As the travel industry started slowly to recover after the pandemic and airlines operate now more and more flights, suspicious activity has also increased.
Pickpockets, thieves, and con artists seem to be everywhere these days, but airports (especially large ones) are some of the best environments for them. The crowds, the luggage, and the people who pay attention to the information boards make the perfect scenario for someone with quick fingers and a lot of boldness.
So, to avoid a negative experience that will cloud your vacation, it’s best to be prepared in advance. Still, decent people don’t think like thieves, so finding the vulnerabilities in your travel setup is challenging. That’s why we had a chat with airport security specialists and learned about five of the most common airport scams travelers need to pay attention to.
1. The Bump Technique
This technique is a common trope in movies – the protagonist bumps into someone on the street and uses the few seconds of confusion to rob the person of their valuables (wallet, watch, phone, and so on).
Now, it seems impossible that someone in real life could do the same thing, right? As it turns out, the bump is quite common, especially in airports. Con artists will take advantage of tired or distracted travelers and use this technique to grab anything they can. And, before you realize it, they’ll disappear forever.
2. Parking Scams
If you go to the airport in your vehicle and want to park it there, make sure to employ the services of a legit parking business. Crooks populate airport parking lots and claim to be employees, offering to help with your luggage, ask for tips, or even redirect you to other ‘lots’ that are far from security and expose your car to significant risks.
In the Houston area, you can easily find cheap parking online (you also get to see reviews from other users, which is helpful for your peace of mind).
Otherwise, you may end up with your car parked in an unsecured location or even missing!
3. Free WiFi
In today’s day and age, it’s hard to find someone who doesn’t want WiFi access when they are forced to wait long hours for a flight. However, airport WiFi is expensive, so anyone would jump at the opportunity to connect with a free network.
But, before you thank your lucky stars for finding this gift from above, stop and think for a bit. Why would there be a free WiFi network in an airport where you usually have to pay for access?
The answer is simple – once you connect to that network, your phone and all its personal data will be scanned and copied via network spyware or other ill-intended software designed to steal sensitive information from unsuspecting users.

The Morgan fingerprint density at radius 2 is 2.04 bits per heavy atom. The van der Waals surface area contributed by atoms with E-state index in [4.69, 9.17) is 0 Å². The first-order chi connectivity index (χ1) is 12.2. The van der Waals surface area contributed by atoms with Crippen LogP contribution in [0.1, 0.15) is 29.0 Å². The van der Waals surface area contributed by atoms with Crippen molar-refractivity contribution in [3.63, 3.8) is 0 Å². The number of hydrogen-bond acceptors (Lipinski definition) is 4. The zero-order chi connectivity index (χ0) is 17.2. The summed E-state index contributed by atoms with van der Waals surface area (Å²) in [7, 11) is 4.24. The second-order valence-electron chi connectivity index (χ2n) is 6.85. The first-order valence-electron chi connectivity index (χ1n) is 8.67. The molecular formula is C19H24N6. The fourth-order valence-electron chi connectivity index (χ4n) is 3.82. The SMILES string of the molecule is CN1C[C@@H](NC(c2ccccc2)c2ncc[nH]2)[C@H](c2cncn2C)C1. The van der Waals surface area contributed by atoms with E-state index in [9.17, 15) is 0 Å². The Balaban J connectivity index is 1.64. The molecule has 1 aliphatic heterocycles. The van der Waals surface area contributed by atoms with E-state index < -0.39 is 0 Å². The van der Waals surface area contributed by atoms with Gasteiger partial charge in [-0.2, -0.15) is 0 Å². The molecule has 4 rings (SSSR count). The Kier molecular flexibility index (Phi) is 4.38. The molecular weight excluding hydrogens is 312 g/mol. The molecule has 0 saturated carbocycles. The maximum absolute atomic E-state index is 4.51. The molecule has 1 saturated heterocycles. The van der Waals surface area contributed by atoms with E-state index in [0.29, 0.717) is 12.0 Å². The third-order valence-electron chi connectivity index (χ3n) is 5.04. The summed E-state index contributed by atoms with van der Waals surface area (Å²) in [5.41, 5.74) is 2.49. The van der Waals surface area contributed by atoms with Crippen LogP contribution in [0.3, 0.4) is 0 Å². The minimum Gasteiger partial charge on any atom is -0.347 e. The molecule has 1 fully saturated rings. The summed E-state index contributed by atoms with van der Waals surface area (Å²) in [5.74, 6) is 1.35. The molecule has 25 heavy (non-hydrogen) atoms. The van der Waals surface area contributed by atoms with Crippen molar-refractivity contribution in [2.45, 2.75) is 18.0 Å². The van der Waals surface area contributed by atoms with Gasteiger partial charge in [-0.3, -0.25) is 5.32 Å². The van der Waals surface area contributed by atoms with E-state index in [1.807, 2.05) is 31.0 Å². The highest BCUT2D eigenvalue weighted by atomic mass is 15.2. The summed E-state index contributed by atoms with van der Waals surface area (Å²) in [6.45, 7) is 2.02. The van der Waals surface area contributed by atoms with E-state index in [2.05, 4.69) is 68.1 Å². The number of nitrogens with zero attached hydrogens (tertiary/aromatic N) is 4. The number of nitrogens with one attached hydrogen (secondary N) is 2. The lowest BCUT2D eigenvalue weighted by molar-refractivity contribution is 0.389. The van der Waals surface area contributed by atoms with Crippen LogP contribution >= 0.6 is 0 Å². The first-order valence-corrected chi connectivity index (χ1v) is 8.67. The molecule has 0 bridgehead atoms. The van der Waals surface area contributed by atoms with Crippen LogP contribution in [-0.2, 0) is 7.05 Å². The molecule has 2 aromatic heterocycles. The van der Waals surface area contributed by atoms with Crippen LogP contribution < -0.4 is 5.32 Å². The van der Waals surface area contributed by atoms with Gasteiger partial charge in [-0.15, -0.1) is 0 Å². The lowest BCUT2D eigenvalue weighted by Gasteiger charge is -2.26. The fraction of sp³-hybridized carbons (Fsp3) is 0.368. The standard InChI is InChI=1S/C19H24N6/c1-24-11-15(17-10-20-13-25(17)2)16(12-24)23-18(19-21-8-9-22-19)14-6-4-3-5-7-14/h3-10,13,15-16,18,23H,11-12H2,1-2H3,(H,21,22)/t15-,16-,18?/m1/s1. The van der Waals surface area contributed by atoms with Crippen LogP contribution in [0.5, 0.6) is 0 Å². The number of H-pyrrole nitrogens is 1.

4. Security Screening Scam
The security screening point is designed to ensure a safe flight for everyone involved. However, it’s also a vulnerable spot for travelers since they have to put their belongings on the conveyor belt while they go through the scanner.
So, pay attention to the person in front of you. If they stall the line (by activating the scanner or simply moving slower than usual), they may do so intentionally. As the belt transports your belongings on the other side of the gate, it will be easy to snatch your laptop or even the carry-on and get lost in the crowd.
5. Rigged Scale
Although this trick happens very seldom, it was reported via Twitter to occur in Texas. Sometimes, even airport workers can trick you if they don’t like you since they know how to manipulate things in their favor.
For instance, the counter attendant may control the scale before weighing your luggage. As a result, even though you’re sure your bag fits in the specified weight limits, you’ll be asked to pay an overweight fee (which could be a hefty one).
Not every person you meet or bump into is a scammer or a con artist, but it’s best to be present at the moment and take precautions. Also, pay attention to other types of travel scams such as fake property or airline giveaways.
Travel Scams: How To Report
Let your family and friends know about these airport scams by distributing this material on your social media platforms. You can also officially report scammers and any other suspicious activity online to the FTC (Federal Trade Commission) below:
How To Protect Yourself More
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Meanwhile, educate yourself with some other travel fraud-related articles right under this paragraph. Feel free to use the Comments section below to expose other scammers.
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